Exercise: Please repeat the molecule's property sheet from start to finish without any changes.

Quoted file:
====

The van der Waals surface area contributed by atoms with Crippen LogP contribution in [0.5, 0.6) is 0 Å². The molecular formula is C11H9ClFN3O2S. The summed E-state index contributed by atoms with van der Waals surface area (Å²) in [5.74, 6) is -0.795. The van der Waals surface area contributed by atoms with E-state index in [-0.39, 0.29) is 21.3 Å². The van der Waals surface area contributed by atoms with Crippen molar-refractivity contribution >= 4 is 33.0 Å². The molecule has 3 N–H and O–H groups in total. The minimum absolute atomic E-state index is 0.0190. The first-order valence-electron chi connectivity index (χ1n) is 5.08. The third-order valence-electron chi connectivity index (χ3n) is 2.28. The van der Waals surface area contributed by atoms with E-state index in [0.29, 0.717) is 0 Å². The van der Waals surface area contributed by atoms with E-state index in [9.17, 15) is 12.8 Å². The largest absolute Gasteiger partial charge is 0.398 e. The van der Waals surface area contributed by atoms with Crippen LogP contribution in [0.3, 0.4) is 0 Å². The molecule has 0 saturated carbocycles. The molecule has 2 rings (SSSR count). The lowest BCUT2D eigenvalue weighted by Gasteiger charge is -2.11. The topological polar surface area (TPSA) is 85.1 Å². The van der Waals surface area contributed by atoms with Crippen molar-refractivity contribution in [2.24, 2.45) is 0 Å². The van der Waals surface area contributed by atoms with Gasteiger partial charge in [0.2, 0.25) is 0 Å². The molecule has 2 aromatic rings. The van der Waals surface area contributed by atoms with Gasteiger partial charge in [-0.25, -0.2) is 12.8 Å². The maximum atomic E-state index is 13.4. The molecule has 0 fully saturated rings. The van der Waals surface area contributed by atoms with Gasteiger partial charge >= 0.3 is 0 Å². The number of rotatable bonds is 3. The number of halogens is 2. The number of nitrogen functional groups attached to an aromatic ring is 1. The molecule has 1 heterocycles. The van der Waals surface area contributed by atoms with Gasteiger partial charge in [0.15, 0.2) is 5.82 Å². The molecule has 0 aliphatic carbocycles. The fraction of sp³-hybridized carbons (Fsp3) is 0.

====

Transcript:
The van der Waals surface area contributed by atoms with Crippen LogP contribution in [0.5, 0.6) is 0 Å². The molecular formula is C11H9ClFN3O2S. The summed E-state index contributed by atoms with van der Waals surface area (Å²) in [5.74, 6) is -0.795. The van der Waals surface area contributed by atoms with E-state index in [-0.39, 0.29) is 21.3 Å². The van der Waals surface area contributed by atoms with Crippen molar-refractivity contribution >= 4 is 33.0 Å². The molecule has 3 N–H and O–H groups in total. The minimum absolute atomic E-state index is 0.0190. The first-order valence-electron chi connectivity index (χ1n) is 5.08. The third-order valence-electron chi connectivity index (χ3n) is 2.28. The van der Waals surface area contributed by atoms with E-state index in [0.29, 0.717) is 0 Å². The van der Waals surface area contributed by atoms with E-state index in [9.17, 15) is 12.8 Å². The largest absolute Gasteiger partial charge is 0.398 e. The van der Waals surface area contributed by atoms with Crippen LogP contribution in [0.3, 0.4) is 0 Å². The molecule has 0 saturated carbocycles. The molecule has 2 rings (SSSR count). The lowest BCUT2D eigenvalue weighted by Gasteiger charge is -2.11. The topological polar surface area (TPSA) is 85.1 Å². The van der Waals surface area contributed by atoms with Crippen molar-refractivity contribution in [2.24, 2.45) is 0 Å². The van der Waals surface area contributed by atoms with Gasteiger partial charge in [0.2, 0.25) is 0 Å². The molecule has 2 aromatic rings. The van der Waals surface area contributed by atoms with Gasteiger partial charge in [-0.25, -0.2) is 12.8 Å². The maximum atomic E-state index is 13.4. The molecule has 0 fully saturated rings. The van der Waals surface area contributed by atoms with Gasteiger partial charge >= 0.3 is 0 Å². The number of rotatable bonds is 3. The number of halogens is 2. The number of nitrogen functional groups attached to an aromatic ring is 1. The molecule has 1 heterocycles. The van der Waals surface area contributed by atoms with Gasteiger partial charge in [0.15, 0.2) is 5.82 Å². The molecule has 0 aliphatic carbocycles. The fraction of sp³-hybridized carbons (Fsp3) is 0.